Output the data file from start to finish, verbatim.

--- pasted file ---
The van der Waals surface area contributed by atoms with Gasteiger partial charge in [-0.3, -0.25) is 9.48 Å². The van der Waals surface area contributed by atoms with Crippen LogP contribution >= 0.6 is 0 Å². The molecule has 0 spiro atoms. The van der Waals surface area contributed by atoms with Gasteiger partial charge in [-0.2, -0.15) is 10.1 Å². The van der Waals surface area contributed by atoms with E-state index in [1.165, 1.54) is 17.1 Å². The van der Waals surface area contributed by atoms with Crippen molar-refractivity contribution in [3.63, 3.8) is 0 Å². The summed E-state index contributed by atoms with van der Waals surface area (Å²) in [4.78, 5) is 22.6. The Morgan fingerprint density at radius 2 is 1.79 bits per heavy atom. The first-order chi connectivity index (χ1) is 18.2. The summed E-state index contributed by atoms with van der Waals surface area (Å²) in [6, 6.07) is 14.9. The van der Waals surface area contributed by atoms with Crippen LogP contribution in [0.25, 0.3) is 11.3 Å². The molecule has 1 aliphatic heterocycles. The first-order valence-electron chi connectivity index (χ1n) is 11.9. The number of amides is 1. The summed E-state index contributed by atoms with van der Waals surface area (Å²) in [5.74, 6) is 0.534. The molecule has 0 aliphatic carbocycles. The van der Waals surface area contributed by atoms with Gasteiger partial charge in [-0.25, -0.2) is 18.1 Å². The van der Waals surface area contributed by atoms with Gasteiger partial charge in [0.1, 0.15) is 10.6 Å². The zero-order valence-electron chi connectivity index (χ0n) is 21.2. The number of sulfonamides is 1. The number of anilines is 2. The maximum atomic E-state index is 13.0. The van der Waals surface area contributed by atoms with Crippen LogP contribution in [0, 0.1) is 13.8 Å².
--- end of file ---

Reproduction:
The van der Waals surface area contributed by atoms with Gasteiger partial charge in [-0.3, -0.25) is 9.48 Å². The van der Waals surface area contributed by atoms with Crippen LogP contribution >= 0.6 is 0 Å². The molecule has 0 spiro atoms. The van der Waals surface area contributed by atoms with Gasteiger partial charge in [-0.2, -0.15) is 10.1 Å². The van der Waals surface area contributed by atoms with E-state index in [1.165, 1.54) is 17.1 Å². The van der Waals surface area contributed by atoms with Crippen molar-refractivity contribution in [3.63, 3.8) is 0 Å². The summed E-state index contributed by atoms with van der Waals surface area (Å²) in [4.78, 5) is 22.6. The Morgan fingerprint density at radius 2 is 1.79 bits per heavy atom. The first-order chi connectivity index (χ1) is 18.2. The summed E-state index contributed by atoms with van der Waals surface area (Å²) in [6, 6.07) is 14.9. The van der Waals surface area contributed by atoms with Crippen LogP contribution in [0.25, 0.3) is 11.3 Å². The molecule has 1 aliphatic heterocycles. The first-order valence-electron chi connectivity index (χ1n) is 11.9. The number of amides is 1. The summed E-state index contributed by atoms with van der Waals surface area (Å²) in [5.74, 6) is 0.534. The molecule has 0 aliphatic carbocycles. The van der Waals surface area contributed by atoms with Gasteiger partial charge in [-0.25, -0.2) is 18.1 Å². The van der Waals surface area contributed by atoms with Gasteiger partial charge in [0.1, 0.15) is 10.6 Å². The zero-order valence-electron chi connectivity index (χ0n) is 21.2. The number of sulfonamides is 1. The number of anilines is 2. The maximum atomic E-state index is 13.0. The van der Waals surface area contributed by atoms with Crippen LogP contribution in [0, 0.1) is 13.8 Å².